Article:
“Do you remember the time..?” Starting at 18 months, Max and Zoe reveal that they have associations between the words they hear and certain possessions of theirs, or life experiences. Developmental psychologist Judith Hudson says that babies develop memory for specific objects around 9 months, but “Long-lasting conscious memory of specific events won’t develop until your baby is between 14 and 18 months old“. Thus, Max and Zoe’s cognitive development shows signs of being following the general timeline.
For example, when we were in Russia in summer when Max and Zoë were 18-19 months old, a lady-bug landed on Max’ hand.
- “Божья коровка!” (Rus. “A lady-bug!”) – I commented pointing at the lady-bug.
- Later on, when we were already in Sweden, every time we came across this word, Max would point at his hand, thus, inviting me to reminisce of the time in Russia when a lady-bug landed on his hand.
Similarly, in the following video, Max repeatedly (at 4 min and 5 min) pointed in the direction of his room whenever he saw a turtle in the book his Daddy was reading because there is a picture of a turtle in his bed.
Swedish or Russian? It is at about this age that it is becoming more clear to me that their intonation is Swedish: Max and Zoe tend to stress the end of words or have double stress in words, even Russian. Intonation is a challenging matter, in my opinion, because I sometimes catch myself speaking Russian with a Swedish intonation too. It is particularly tempting when one wants to emphasise a word and make its pronunciation clear to the children. The result is a word with a double stress, which is typical for Swedish.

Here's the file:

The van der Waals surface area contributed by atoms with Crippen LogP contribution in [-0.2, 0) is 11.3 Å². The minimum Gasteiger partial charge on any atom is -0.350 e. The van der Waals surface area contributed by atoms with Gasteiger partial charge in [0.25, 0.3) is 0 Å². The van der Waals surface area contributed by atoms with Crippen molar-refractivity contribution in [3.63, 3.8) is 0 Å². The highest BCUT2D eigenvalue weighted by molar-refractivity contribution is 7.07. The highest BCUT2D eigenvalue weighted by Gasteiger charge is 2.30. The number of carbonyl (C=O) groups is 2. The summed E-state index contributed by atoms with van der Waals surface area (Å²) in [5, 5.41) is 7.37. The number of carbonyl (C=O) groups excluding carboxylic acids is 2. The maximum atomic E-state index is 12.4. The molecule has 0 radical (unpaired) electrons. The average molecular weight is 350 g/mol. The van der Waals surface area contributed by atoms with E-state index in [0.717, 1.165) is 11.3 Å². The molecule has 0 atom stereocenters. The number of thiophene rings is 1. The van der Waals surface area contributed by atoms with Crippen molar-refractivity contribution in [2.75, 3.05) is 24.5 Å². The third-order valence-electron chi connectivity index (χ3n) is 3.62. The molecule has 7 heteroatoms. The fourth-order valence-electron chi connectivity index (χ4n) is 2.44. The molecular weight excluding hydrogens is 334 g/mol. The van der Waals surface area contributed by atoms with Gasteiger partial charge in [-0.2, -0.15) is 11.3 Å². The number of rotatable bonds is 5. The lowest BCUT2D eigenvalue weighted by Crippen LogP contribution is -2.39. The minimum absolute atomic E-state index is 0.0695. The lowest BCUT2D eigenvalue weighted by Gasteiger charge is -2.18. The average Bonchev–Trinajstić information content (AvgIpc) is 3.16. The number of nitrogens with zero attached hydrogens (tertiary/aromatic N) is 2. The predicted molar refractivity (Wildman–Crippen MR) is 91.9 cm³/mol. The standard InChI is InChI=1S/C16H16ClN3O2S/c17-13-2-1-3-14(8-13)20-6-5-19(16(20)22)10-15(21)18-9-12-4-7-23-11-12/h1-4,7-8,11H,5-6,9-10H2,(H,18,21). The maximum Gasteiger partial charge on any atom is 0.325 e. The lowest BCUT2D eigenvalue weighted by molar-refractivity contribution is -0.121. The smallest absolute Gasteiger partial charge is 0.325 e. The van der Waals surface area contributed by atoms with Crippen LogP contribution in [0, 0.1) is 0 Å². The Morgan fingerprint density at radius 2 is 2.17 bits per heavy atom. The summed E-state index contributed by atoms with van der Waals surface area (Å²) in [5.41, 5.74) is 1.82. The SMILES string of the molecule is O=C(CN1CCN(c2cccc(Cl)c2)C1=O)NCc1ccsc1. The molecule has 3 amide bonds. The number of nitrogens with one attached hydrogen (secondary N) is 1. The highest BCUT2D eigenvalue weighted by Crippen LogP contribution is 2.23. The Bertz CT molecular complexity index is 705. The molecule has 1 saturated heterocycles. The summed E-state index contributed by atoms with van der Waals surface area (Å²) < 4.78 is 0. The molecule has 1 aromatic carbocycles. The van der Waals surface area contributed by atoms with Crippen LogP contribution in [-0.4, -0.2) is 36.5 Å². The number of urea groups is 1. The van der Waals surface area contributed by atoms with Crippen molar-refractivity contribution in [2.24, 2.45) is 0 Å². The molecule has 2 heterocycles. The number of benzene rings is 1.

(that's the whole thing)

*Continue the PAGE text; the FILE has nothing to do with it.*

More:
“I want it all and I want it now!” When Max and Zoe turn 20 months old, our life becomes much easier as they start voicing their needs. They tell us when they are hungry, thirsty, or need their diaper changed.
“Мама, пить!” – Rus. “Mom, to drink!”
[ku:s’a:t’] – кушать (Rus. “to eat”)
“Мама, кака/bajs! Там!” – Rus./Swe. “Mom, poop!” Rus. “There!” (as in “change me there” – pointing at the bathroom).
Sentences. Max and Zoe’s first two-word sentences emerge at 17 months (see Language Milestones for further details). Their real three/four-word sentences appear at 22-23 months. The first adjective “маленький” (Rus. “little”) is added at 21 months by both, but Zoe was first to say it and imitate my falling intonation following by a palm-over-the-floor gesture that is meant to indicate “so little”. Just a week after their first adjective the first verb was added by Max and then by Zoe: “åka“. It is a common verb in Swedish used in many set expressions, like “take an elevator”, “go by car/bus/train”, “ride a bike”, etc.: “åka hiss/bil/buss/tåg“. The verb is used on its own first and then in set expressions before the kids turn 22 months.
Max and Zoe do not add the same words to their active vocabularies simultaneously. Sometimes there can be weeks between them in adding a certain word. Thus, Max first started saying “åka hiss/bil/buss/tåg“, while Zoe added the expression in about 2 weeks after that.
One of my favourite websites for parents www.babycenter.com offers the following talking timeline for this age:
Has said his first word. Knows one to five words well enough to use them.
Uses inflection (for example, raises her voice at the end of a question, like, “more?”) and makes hand gestures to complement her speech.
Red flag: If your child isn’t saying any words by the time she’s 15 months old, bring it up with her doctor.
Talks to someone much of the time as opposed to just babbling out loud. Calls you to get your attention (“Mommy!”), nods and shakes head for yes and no. Makes many common consonant sounds, like t, d, n, w, and h.
Has a vocabulary of five to 20 words, including names (“Mama”), verbs (“eat”), and adjectives (“cold”). Uses common phrases (“want doll”) to make requests.
18 to 24 months
Starts putting two-word phrases together for more novel purposes (“Daddy go,” “milk mess”).